Quota increases are proposed for next year for some Baltic stocks, including both western and eastern plaice and western Baltic cod, but reductions are proposed for some stocks, including western herring. The EU Commission’s proposals also include increases in Gulf of Riga herring and Main Basin salmon quotas. Reductions are recommended for the remaining stocks covered by the proposal.
According to the Commission, the proposals are based on ICES advice and follow the multi-annual management plan adopted in 206. Where complete scientific advice is available, seven out of eight catch limits are set in line with the principle of maximum sustainable yield, and these cover 95% of fish landings in volume terms.
‘We are proposing a balanced package that will ensure sustainable fisheries in the Baltic Sea. The good news is that important quotas for Western Baltic cod can be increased, after several years of hardship for the fishermen,’ said Commissioner for Environment, Fisheries and Maritime Affairs Karmenu Vella.
‘The sacrifices are paying off as the stock is recovering. As per usual, the picture is mixed, as this year we will have to reduce the quotas for western herring in order to make sure that it is soon in a better state.’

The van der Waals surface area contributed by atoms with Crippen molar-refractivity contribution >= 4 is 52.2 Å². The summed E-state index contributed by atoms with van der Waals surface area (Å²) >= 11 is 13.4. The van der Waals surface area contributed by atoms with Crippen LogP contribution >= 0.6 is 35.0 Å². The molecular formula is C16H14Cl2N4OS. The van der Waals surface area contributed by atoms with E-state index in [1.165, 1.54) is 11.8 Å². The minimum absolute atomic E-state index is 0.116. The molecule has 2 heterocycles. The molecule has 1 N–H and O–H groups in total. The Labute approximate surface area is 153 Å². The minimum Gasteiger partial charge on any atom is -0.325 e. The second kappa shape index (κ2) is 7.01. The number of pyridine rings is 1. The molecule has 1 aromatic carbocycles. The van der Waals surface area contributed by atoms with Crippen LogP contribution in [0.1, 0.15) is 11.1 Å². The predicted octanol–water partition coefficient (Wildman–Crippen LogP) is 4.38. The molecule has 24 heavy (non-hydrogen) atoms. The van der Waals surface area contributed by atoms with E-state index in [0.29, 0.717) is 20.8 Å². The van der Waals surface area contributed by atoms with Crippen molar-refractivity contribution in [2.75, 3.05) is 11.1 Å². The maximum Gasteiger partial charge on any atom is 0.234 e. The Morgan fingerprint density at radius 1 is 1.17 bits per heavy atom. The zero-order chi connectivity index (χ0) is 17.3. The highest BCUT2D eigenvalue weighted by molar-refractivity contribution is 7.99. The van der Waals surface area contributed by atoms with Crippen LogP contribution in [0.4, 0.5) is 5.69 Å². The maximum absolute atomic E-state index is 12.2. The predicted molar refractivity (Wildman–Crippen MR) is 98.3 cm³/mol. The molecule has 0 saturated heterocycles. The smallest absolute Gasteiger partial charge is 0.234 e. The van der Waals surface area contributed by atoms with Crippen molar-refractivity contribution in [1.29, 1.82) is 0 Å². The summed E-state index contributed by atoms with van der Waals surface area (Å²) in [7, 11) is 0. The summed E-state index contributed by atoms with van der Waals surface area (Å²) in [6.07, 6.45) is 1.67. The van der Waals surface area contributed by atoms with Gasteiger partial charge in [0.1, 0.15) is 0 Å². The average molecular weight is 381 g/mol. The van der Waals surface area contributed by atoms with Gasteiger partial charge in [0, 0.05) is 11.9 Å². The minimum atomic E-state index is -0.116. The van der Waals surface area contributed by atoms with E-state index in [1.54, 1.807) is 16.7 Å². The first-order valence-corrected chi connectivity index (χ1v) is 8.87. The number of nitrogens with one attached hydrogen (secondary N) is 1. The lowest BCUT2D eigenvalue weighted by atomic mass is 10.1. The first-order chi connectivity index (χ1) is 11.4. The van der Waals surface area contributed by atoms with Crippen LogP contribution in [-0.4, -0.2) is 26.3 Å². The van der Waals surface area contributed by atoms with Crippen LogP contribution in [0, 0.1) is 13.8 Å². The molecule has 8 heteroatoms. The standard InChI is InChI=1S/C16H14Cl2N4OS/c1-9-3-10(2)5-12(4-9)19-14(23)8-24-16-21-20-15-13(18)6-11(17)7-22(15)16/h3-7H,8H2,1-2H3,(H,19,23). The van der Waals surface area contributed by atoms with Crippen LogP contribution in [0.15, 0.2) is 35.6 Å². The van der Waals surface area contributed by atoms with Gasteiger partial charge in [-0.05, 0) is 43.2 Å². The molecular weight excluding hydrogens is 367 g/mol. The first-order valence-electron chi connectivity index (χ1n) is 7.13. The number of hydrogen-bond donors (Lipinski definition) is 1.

He added that further action remains necessary to ensure all stocks grow to levels that allow for sustainable exploitation. The Council is now due to examine the Commission’s proposal, and European Ministers for Fisheries aim at adopting it during their 15-16th October meeting.
The two plaice stocks in the Baltic Sea continue to grow in strength and the Commission is proposing a 43% lift in plaice quotas.
Western cod up, eastern cod down
The Commission is proposing a 31% increase in the quota for western Baltic cod, recognising this as a vital species for small-scale fishermen and the stock is growing strongly. Alongside this, the proposal is also for a year-round recreational bag limit of five fish.
While western cod looks strong, the advice is that eastern Baltic cod remains weak and the proposal is for a 15% quota reduction next year.
The largest proposed reduction is to cut the western herring quota by 63% as the stock is judged to be outside safe biological limits. According to ICES, the problem is not reduced stock size, but a need for the stock to grow, allowing higher recruitment and to avoid the risk of stock collapse.
The Commission also proposes reducing central herring by 26%, following the plan that was agreed by Member States and the European Parliament, along with a 7% cut in Gulf of Bothnia herring and a 9% increase in Riga herring.
Possible measures concerning European eel will be addressed by the Commission in its proposal for fishing opportunities in the Atlantic and the North Sea, which will be adopted later this year.